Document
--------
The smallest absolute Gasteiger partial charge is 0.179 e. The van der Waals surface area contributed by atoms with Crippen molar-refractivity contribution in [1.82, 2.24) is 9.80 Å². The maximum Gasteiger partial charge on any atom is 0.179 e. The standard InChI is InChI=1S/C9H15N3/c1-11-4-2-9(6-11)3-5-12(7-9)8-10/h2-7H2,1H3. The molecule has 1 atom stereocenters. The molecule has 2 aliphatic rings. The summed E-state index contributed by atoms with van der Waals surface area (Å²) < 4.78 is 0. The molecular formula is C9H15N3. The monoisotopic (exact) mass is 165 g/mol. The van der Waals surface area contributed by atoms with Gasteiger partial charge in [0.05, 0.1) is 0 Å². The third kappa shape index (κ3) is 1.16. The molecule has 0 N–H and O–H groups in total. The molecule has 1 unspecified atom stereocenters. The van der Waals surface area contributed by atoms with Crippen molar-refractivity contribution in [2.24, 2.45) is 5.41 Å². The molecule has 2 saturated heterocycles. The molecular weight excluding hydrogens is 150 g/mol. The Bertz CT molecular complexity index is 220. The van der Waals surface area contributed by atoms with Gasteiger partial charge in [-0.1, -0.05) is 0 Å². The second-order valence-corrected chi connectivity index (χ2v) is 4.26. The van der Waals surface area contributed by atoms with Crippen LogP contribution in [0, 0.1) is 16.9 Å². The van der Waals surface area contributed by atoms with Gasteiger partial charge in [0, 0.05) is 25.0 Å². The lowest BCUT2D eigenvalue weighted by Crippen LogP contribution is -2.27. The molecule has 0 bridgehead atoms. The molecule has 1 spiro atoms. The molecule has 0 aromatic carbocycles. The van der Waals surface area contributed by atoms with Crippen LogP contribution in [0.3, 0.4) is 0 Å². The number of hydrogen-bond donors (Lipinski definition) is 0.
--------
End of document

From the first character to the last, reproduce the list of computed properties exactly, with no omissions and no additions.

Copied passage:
The smallest absolute Gasteiger partial charge is 0.179 e. The van der Waals surface area contributed by atoms with Crippen molar-refractivity contribution in [1.82, 2.24) is 9.80 Å². The maximum Gasteiger partial charge on any atom is 0.179 e. The standard InChI is InChI=1S/C9H15N3/c1-11-4-2-9(6-11)3-5-12(7-9)8-10/h2-7H2,1H3. The molecule has 1 atom stereocenters. The molecule has 2 aliphatic rings. The summed E-state index contributed by atoms with van der Waals surface area (Å²) < 4.78 is 0. The molecular formula is C9H15N3. The monoisotopic (exact) mass is 165 g/mol. The van der Waals surface area contributed by atoms with Gasteiger partial charge in [0.05, 0.1) is 0 Å². The third kappa shape index (κ3) is 1.16. The molecule has 0 N–H and O–H groups in total. The molecule has 1 unspecified atom stereocenters. The van der Waals surface area contributed by atoms with Crippen molar-refractivity contribution in [2.24, 2.45) is 5.41 Å². The molecule has 2 saturated heterocycles. The molecular weight excluding hydrogens is 150 g/mol. The Bertz CT molecular complexity index is 220. The van der Waals surface area contributed by atoms with Gasteiger partial charge in [-0.1, -0.05) is 0 Å². The second-order valence-corrected chi connectivity index (χ2v) is 4.26. The van der Waals surface area contributed by atoms with Crippen LogP contribution in [0, 0.1) is 16.9 Å². The van der Waals surface area contributed by atoms with Gasteiger partial charge in [0, 0.05) is 25.0 Å². The lowest BCUT2D eigenvalue weighted by Crippen LogP contribution is -2.27. The molecule has 0 bridgehead atoms. The molecule has 1 spiro atoms. The molecule has 0 aromatic carbocycles. The van der Waals surface area contributed by atoms with Crippen LogP contribution in [0.3, 0.4) is 0 Å². The number of hydrogen-bond donors (Lipinski definition) is 0.